It has long been a maxim that mixing religion and politics can spell trouble. So when Rick Santorum told a partisan crowd in Columbus, Ohio, recently that President Obama's
worldview was based on a "phony theology" that drives "radical
environmentalists," he must have known his comments would reverberate
far beyond his conservative political base.
Santorum was speaking
of efforts to forestall the worst effects of climate change through
controls on greenhouse gas emissions from fossil fuels, and policies
aimed at encouraging the development of renewable sources of energy.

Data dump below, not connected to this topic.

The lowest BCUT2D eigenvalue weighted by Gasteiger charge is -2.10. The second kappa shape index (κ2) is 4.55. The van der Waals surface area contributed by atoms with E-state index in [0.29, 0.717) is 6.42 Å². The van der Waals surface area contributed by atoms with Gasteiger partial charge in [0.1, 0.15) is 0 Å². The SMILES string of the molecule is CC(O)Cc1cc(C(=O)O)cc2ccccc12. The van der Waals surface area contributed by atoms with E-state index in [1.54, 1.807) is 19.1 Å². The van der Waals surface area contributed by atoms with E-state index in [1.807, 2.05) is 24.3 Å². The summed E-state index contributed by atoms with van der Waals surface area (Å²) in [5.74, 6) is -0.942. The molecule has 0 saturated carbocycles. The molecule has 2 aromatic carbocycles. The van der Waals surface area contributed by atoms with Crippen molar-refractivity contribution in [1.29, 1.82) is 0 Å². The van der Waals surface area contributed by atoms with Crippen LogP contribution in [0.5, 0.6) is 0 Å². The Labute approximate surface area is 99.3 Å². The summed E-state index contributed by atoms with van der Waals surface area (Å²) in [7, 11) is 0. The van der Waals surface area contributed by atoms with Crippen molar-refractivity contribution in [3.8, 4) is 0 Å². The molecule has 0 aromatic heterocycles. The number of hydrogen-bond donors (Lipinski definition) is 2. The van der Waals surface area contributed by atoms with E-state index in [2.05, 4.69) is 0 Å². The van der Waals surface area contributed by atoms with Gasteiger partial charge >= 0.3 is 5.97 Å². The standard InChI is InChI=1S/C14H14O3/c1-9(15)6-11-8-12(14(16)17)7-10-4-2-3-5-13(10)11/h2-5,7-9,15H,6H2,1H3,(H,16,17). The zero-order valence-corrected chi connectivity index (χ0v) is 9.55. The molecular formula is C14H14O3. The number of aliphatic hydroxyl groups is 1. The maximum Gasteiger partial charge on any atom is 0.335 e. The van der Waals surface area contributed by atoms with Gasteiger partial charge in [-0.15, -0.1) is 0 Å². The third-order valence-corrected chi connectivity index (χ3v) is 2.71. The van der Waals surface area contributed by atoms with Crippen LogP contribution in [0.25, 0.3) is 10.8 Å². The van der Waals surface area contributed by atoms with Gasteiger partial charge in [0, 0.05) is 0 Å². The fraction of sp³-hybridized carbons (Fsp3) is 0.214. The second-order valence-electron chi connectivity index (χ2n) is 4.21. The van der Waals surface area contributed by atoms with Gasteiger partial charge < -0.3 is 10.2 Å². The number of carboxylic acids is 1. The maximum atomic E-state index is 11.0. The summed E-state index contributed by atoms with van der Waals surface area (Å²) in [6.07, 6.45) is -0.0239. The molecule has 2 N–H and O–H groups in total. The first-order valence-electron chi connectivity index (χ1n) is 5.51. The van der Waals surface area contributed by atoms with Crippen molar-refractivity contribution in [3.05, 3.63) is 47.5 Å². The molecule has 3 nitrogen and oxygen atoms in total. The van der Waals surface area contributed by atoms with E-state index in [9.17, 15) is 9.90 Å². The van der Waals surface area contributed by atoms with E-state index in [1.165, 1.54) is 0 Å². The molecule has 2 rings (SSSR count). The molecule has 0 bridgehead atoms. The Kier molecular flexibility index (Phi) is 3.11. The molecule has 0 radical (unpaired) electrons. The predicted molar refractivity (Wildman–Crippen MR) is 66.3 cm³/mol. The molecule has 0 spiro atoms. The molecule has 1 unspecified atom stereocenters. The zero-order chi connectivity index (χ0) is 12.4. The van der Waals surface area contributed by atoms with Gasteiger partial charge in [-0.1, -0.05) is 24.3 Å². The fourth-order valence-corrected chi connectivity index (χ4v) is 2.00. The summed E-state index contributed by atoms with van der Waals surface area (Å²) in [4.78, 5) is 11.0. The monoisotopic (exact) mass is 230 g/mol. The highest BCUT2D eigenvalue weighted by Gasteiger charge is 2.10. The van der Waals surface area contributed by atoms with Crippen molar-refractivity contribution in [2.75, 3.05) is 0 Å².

Obama, he said, was putting the Earth before the needs of humans. "It's
about some phony ideal, some phony theology." That theology, he said,
was not "based on the Bible." At another point, he rejected as unproven
the findings of the vast majority of the world's reputable scientists
that humans are accelerating climate change. Climate change, he claimed,
is not about "climate science" but "political science."
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